Forty years ago, before I was even a teenager, I started keeping detailed nature notebooks. A lined notepad and a blue biro, a set of pencil crayons and a manual film camera were all I needed. That and regular Monday night trips out with retired gentlemen from the local microscopical and natural history society dressed in tweeds smoking their stinking briar pipes. Here’s my entry for Sand Martins:
It was such a thrill to see them again in 2017:
This time I had a 36 megapixel digital camera with GPS and a 500mm telephoto lens with me instead of a notebook and biro. How times change.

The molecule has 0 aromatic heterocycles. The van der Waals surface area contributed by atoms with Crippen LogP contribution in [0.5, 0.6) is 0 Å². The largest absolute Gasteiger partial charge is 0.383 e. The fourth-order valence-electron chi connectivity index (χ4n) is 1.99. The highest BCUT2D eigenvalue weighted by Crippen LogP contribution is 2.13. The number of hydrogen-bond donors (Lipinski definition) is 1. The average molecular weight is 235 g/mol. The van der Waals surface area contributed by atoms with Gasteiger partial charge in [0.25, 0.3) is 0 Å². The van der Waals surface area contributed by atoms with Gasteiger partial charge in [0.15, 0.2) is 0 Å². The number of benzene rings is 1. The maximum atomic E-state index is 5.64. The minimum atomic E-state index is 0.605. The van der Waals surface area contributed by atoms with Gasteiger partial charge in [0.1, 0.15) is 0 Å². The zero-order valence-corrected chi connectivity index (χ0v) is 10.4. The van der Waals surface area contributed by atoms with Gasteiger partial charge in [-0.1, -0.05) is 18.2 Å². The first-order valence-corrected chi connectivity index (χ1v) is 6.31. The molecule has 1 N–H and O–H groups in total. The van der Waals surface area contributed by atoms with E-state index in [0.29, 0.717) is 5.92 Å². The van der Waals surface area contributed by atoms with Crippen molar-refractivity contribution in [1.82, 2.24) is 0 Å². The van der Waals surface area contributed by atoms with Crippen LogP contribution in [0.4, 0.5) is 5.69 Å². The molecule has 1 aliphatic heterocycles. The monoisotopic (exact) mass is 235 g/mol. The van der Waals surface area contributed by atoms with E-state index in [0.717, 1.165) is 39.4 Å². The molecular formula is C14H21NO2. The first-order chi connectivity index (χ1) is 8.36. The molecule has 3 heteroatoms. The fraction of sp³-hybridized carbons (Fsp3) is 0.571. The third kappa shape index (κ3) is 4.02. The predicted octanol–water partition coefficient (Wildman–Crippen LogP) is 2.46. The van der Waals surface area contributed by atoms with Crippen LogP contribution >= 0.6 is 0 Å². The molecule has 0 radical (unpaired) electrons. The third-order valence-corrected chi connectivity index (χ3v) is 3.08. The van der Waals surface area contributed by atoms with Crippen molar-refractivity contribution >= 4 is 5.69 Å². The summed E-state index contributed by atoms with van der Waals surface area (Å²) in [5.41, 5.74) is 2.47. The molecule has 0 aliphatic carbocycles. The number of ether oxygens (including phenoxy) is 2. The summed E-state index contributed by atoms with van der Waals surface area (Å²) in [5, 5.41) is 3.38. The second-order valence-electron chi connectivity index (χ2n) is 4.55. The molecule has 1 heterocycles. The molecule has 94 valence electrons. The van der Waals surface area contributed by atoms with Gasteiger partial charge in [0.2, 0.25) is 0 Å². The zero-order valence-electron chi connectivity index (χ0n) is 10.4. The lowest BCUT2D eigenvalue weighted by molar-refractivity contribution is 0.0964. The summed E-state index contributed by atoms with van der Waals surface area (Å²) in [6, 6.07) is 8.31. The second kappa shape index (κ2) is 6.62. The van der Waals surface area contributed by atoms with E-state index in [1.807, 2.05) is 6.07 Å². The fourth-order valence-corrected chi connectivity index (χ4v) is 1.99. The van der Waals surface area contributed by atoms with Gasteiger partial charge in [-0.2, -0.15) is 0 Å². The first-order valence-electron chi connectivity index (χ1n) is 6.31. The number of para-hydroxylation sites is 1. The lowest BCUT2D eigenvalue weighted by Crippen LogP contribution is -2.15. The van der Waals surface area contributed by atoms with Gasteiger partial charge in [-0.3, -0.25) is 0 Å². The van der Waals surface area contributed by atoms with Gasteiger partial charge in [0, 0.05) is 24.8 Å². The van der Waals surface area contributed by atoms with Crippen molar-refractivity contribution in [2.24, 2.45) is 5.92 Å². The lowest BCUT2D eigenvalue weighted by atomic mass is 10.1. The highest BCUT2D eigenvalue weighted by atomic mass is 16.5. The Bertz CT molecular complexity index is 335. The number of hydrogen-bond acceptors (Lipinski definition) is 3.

Linnaeus wrote about Sand Martins in his Systema naturae in 1758: Habitat in Europae collibus arenosis abruptis, foramine serpentino “It lives in Europe, in winding holes in sheer sandy hills”
In the past 50 years the European population of Sand Martins has collapsed twice because of drought in their African winter homes. Here’s the international distribution of Sand Martins:
They are under pressure in the UK from habitat loss.
Accessed here: https://blx1.bto.org/atlases/SM-comp.html
Like many birds they are dependent upon a wide range of habitats and move about the globe over the year to what we primitive, tribal humans think are different countries.
The population estimated by Birdlife International is somewhere between 10,000,000-500,000,000 (factsheet here)
How many will there be in another 40 years?